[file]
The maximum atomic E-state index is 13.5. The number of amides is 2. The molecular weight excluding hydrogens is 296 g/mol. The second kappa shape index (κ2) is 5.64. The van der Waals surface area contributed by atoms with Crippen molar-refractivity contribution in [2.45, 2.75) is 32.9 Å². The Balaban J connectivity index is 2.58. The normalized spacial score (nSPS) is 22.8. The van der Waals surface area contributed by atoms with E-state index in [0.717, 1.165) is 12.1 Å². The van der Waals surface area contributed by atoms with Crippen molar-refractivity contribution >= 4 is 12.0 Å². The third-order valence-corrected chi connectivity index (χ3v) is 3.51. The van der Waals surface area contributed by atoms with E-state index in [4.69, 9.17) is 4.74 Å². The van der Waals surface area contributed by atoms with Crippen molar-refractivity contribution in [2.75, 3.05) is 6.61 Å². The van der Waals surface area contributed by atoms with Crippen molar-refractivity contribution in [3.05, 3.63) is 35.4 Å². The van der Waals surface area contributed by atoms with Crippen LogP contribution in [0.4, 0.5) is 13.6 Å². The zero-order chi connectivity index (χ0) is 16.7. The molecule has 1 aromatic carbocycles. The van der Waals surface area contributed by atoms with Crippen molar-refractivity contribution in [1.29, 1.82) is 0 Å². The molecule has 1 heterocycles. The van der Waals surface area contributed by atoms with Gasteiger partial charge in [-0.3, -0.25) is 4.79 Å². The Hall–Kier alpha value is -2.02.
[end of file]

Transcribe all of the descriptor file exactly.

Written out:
The maximum atomic E-state index is 13.5. The number of amides is 2. The molecular weight excluding hydrogens is 296 g/mol. The second kappa shape index (κ2) is 5.64. The van der Waals surface area contributed by atoms with Crippen molar-refractivity contribution in [2.45, 2.75) is 32.9 Å². The Balaban J connectivity index is 2.58. The normalized spacial score (nSPS) is 22.8. The van der Waals surface area contributed by atoms with E-state index in [0.717, 1.165) is 12.1 Å². The van der Waals surface area contributed by atoms with Crippen molar-refractivity contribution >= 4 is 12.0 Å². The third-order valence-corrected chi connectivity index (χ3v) is 3.51. The van der Waals surface area contributed by atoms with E-state index in [4.69, 9.17) is 4.74 Å². The van der Waals surface area contributed by atoms with Crippen molar-refractivity contribution in [2.75, 3.05) is 6.61 Å². The van der Waals surface area contributed by atoms with Crippen molar-refractivity contribution in [3.05, 3.63) is 35.4 Å². The van der Waals surface area contributed by atoms with Crippen LogP contribution in [0.4, 0.5) is 13.6 Å². The zero-order chi connectivity index (χ0) is 16.7. The molecule has 1 aromatic carbocycles. The van der Waals surface area contributed by atoms with Crippen molar-refractivity contribution in [1.29, 1.82) is 0 Å². The molecule has 1 heterocycles. The van der Waals surface area contributed by atoms with Gasteiger partial charge in [-0.3, -0.25) is 4.79 Å². The Hall–Kier alpha value is -2.02.